The 2 pm start, which is half an earlier than in the previous World Cup, minimises the effect of dew. But it also has the chasing team walking out to bat at 6:15 pm, just as dusk begins to fall, and the cool evening sea breeze blows in. It’s a perfect setting for swing bowling, and both sides have the protagonists to take advantage of such conditions.
New Zealand will be without their Grim Reaper from the 2019 semi-final, Matt Henry, who tore his hamstring this time. But Henry’s replacement, Southee, is an experienced campaigner, forming a dangerous new ball attack with Boult and Ferguson.
The return of Kane Williamson after a freak finger injury kept him out of a few games bolsters the Kiwi batting. The tournament’s third highest run-scorer, Rachin Ravindra, and big-hitter Daryl Mitchell, complement the steadiness of opener Devon Conway and skipper Williamson. After eliciting a chant of ‘Rachin, Rachin’ in Bengaluru, where he has his ethnic roots, Ravindra would love to get an encore in Sachin’s hometown.
India’s primary match-winning weapon is the triumvirate of Bumrah, Siraj, and Shami. The trio came together in fateful circumstances: An injury to all-rounder Hardik Pandya forced a replacement of slow medium-pacer Shardul Thakur with Shami in the fifth game. Since then, India have bowled the opposition out in every game with their five specialist strike bowlers.
The Indian spinners, Kuldeep Yadav and Ravindra Jadeja, as well as Kiwi spinner Mitchell Santner will enjoy the bounce in the Wankhede wicket which can induce miscues from batsmen. The red soil does produce some turn too, but spinners are also vulnerable on this ground which sees more than a normal quota of sixes. So it’s likely to be a battle between the rival pace trios.
A slow turner at Eden Gardens
India may well have preferred to be on the spin-friendly slow wicket at the Eden Gardens in Kolkata, the venue for the second semi-final on Thursday. The host nation thrashed the runners-up in the league, South Africa, by 243 runs there on 5 November.
Now it will be Australia facing off against the Proteas in Kolkata for a place in the final. Like the Wankhede, the Eden Gardens too is generally a bat-first venue, but for a different reason. The wicket gets slower and lower, and the spinners get more turn, as the match goes on. A 300+ score can be hard to chase on this pitch, even with the help of dew.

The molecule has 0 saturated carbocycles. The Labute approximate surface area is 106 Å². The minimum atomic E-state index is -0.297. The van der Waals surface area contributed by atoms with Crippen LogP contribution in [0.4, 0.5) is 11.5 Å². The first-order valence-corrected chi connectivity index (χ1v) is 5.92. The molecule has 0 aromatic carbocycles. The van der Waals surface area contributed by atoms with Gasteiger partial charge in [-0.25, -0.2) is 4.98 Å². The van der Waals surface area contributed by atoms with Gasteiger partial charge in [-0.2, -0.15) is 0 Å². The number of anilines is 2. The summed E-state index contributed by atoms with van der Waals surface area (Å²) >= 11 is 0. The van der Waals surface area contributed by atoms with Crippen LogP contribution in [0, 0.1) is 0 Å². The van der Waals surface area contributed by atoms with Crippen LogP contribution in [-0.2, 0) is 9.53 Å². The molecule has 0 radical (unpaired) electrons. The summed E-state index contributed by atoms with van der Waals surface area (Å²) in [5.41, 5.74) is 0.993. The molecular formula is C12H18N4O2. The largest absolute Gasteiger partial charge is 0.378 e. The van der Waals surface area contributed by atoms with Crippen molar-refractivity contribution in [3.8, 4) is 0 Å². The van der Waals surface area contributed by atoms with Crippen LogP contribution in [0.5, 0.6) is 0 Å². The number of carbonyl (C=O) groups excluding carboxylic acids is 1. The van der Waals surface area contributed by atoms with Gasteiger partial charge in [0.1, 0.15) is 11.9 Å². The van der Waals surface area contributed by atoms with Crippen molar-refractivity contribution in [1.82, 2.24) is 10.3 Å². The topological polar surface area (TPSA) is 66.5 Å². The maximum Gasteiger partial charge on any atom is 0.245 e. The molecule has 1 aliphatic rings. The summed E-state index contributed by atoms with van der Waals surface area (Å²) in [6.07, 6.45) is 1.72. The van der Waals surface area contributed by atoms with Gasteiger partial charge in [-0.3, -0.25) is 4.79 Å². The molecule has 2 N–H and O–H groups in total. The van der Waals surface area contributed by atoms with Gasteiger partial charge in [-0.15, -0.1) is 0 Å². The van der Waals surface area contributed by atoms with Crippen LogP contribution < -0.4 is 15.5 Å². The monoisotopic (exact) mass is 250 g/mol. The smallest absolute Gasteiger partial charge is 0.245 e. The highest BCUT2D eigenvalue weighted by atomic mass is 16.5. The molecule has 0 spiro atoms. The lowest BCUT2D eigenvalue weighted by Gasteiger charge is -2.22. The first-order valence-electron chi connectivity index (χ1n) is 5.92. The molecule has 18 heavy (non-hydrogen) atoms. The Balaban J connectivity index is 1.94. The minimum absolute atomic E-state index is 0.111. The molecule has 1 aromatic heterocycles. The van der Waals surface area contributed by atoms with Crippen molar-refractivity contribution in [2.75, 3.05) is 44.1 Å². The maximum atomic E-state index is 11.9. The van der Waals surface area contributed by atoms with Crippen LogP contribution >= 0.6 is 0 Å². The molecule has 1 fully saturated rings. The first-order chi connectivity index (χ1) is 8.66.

Australia’s Adam Zampa celebrates after taking the wicket of Afghanistan’s Azmatullah Omarzai.
Australian leg-spinner Adam Zampa, the highest wicket-taker in the tournament so far, will relish the conditions. But so will South Africa’s left-arm spinner, Keshav Maharaj. And while Australia rely on a solitary specialist spinner, South Africa could get left-arm leg-spinner Tabraiz Shamsi to pair up with Maharaj.
The Proteas will be doubly keen to bat first, seeing that their only two losses, against India and the Netherlands, came while chasing. They also made a meal of chasing a modest target of 245 against Afghanistan in Ahmedabad last week.
Australia have had seven wins in a row after losing their first two league games against India and South Africa. They had a lucky escape against Afghanistan, and New Zealand almost caught up with their score of 388 in Dharamsala on 28 October. But the five-time ODI world champions are, as usual, humming at the business end of the tournament.
The induction of Travis Head at the top of the order, the timely return to form of David Warner, and the hitting power of Mitchell Marsh and Maxwell have driven their run of seven wins. Equally important is the growing confidence of Adam Zampa, who began the tournament with a whiplashing from K.L. Rahul. Zampa’s role is crucial because the Aussie pace bowling unit has not made a big impression with the new ball so far.Toss, strategy, and mindset will be the three factors that decide who plays in the final in Ahmedabad on Sunday.